Who was it that said, “The rich are not like us, they have more money?”

This all comes back to Peggy Guggenheim who had a “rather indifferent (his term) affair with him in the interim.

“Roland made up for his lack of passion with charm.., When he slept with women he tied up their wrists with anything that was handy…It was extremely uncomfortable to spend the night this way, but if you spent it with Penrose it was the only way.”

Now I wouldn’t have read that in a biography when I was eleven.

Saturday, March 18, 2006

Odd and Disturbing Beauty

I could write about the odd movie I saw last week Swimming Pool with the mesmerizing Charlotte Rampling. I saw her interviewed for this film three years ago, which led to an interesting discussion with Andrew about her movies. This then led to a yearlong search for a copy of The Night Porter which I had to watch in bits I found it so disturbing…unforgettable, difficult and darkly beautiful.

In Swimming Pool I loved Ludivine Sagnier’s voice. I am a straight woman so the rather frequent shots of her sans clothes were neither here nor there but her voice…

I’ve had the opportunity to travel to a pretty high-end resort in the Caribbean twice and her character in the movie reminded me of some of the French girls I saw there. Charlotte Rampling reminded me a bit of…well…me, when I am feeling unhappy. I so admire her ability to play not particularly sympathetic characters.

And speaking of beautiful but unsympathetic characters I am reading Lee Miller — A Life — by Carolyn Burke. This book seems to exist to make one feel like one has led a dull life. I am most interested in her as a photographer but her story has much to say about being a woman in the arts, a stunningly lovely woman at that.

Unlike the reviewer linked to above I am not all that crazy about the way the book is written but she did do amazing research and I am enthralled. My oldest sister was into Surrealism in a big way when I was growing up and I read a great deal about it when I was too young to fully comprehend the raging libidinous qualities included. Reading this book is like visiting long lost friends and seeing them in a new light. Speaking of light I love the description of Lee and Man Ray discovering the process of “solarization”.

I could write about Renoir’s French Cancan, which I have but haven’t watched yet. Andrew has, and has interesting commentary on it.

Tuesday, March 14, 2006

Comfort and Awareness

The Borders reading I did last night was lots of fun. There was literally no place to sit as people were sprawled on the floor and standing in the back. My idea of a comfortable audience that gives great feed back is one where folks are sitting on the floor. I'll give this one an A+.

Saturday, March 11, 2006

Shameless Self Promotion

Here is a link to some Early Spring Photos I've taken over the last few weeks.

The chapbook is done. It is beautiful. I cried this morning writing a dedication in the copy I sent to my oldest sister.

Saturday, March 04, 2006

Good Work

I was a cat in a former life. I know this because I was born with the perfect imprint of a cat’s paw as a birthmark on the bottom of my right foot and I have a thing for birds. Can’t imagine life without them. I love listening to them and for them. A bird makes an appearance in almost every poem I have ever written, and in the last eight years I have lived in Portland, rain appears in numerous poems as well.

I have two poems written years apart that have the same rhythm and image of a clear vessel or vase shattering.

I have a cousin who is a poet. He is older than me by 25 years or so, (my dad was the youngest and was older when I was born). My cousin published his own chapbook when he was a young man. I have sworn all along that I would never stoop to self-publishing, that it was a vanity of vanities, that my poems were worthy of a prestigious imprint and a well-known editor.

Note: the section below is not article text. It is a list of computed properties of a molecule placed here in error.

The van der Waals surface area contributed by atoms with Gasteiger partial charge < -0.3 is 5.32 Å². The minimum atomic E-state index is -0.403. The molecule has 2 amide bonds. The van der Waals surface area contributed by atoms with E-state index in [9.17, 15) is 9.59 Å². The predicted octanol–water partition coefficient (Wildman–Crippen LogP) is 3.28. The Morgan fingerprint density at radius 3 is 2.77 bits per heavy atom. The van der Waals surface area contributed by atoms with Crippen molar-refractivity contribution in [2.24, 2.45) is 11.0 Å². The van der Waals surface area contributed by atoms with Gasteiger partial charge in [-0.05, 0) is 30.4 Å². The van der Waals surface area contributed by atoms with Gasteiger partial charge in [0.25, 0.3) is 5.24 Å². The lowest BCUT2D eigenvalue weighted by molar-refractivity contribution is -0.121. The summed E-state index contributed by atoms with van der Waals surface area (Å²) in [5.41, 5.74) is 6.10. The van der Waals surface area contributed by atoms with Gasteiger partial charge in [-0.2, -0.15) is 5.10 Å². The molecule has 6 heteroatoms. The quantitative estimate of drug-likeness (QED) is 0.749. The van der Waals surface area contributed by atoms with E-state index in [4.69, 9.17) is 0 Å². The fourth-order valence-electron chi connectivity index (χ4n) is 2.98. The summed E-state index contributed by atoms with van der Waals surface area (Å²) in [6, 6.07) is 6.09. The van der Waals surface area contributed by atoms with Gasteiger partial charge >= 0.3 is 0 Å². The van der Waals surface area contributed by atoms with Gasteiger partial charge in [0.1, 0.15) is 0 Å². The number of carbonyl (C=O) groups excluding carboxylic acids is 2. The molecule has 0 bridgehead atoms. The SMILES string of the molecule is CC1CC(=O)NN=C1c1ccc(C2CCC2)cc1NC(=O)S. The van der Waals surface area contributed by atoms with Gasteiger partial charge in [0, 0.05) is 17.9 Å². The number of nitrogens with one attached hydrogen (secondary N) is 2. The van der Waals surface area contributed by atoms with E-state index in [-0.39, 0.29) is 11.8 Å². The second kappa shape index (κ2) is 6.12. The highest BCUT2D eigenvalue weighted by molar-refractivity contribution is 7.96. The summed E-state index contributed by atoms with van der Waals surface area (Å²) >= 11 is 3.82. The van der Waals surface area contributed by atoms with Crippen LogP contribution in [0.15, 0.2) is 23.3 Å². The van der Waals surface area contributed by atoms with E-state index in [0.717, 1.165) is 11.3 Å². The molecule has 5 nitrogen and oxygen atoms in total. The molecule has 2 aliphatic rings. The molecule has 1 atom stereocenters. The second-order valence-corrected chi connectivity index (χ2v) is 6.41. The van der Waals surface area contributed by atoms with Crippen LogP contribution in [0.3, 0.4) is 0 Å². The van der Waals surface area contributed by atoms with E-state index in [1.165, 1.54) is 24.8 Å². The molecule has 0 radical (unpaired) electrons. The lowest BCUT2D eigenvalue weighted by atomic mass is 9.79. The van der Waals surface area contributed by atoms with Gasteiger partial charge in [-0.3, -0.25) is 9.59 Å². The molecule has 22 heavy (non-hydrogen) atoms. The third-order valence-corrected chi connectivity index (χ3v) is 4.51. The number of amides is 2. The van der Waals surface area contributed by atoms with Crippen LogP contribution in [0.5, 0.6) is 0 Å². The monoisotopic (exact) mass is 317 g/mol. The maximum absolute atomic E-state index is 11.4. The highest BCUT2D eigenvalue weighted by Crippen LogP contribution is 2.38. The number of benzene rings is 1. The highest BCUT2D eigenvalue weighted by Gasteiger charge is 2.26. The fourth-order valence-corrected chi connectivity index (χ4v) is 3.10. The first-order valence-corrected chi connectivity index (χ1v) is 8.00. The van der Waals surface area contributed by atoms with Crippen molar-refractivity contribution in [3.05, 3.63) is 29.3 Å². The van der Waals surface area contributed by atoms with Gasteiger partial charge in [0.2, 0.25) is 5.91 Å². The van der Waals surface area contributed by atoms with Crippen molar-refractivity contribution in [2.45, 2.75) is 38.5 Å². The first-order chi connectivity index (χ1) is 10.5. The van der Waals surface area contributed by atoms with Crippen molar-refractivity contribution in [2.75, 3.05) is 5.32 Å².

That was before I figured out that the poetry publishing business in the United States is totally rigged and there is no room for an “outsider”.

Now I have the reading at Borders Downtown coming up on the 13th of March I decided I could hold out no longer and swallowed my displaced pride and prepared a chapbook manuscript. Andrew did this last November for his reading and our Copy Editor extraordinaire David Matthews did it a few years back.

I had a huge amount of resistance to actually getting started on the project, and then this funny reaction when going through my body of work I found all kinds of things I wanted to read but nothing I wanted to commit to the page.

This process was actually simplified by the fact that last year, Andrew, who is an amazingly talented editor, went through literally every poem I had written and still possessed a copy of either hard or online, and put together a full length manuscript for me. A terrifying process that was, I tell you.

Except for adding in two additional poems I worked with that document to come up with both what I am putting in the chapbook and what I will be reading. Some things that read well are just flat on the page and the smaller poems don’t work for a reading at all.

It was rough breaking through the dreaminess of remembering where I was and what I was doing when I wrote the poems and all that source material and inspiration that came flooding back to that first insecure place of being alone with the work itself.

Building an arc in the book is a challenge. Structuring the flow so together the poems become more than they are singly is a gift. I chose the poems and then Andrew ordered them and I am happy with the result. Poems that I didn’t think could go together, do.

They are all about the big things, sex and love and death. There are bones, and chess games and cups of tea to move it all along.

The legacy, if any, I wanted to leave in the chapbook… because it most likely is the only book I’ll ever see published... is spiritual and highlights my Unitarian outlook.

The take away I hope from the poems I am choosing to read, and must practice again and again over the next few days, is the expression of my imaginative gift.

Things that momentarily appear normal are not. Just because I use the first person does not mean that the poems, are actually about “me”.

In the end, now ready to do paste up tomorrow and get the beast off to the printer I find the process has been worthwhile. I feel a kind of joy and sense of accomplishment that while fleeting, are a balm to a world-weary and battered heart.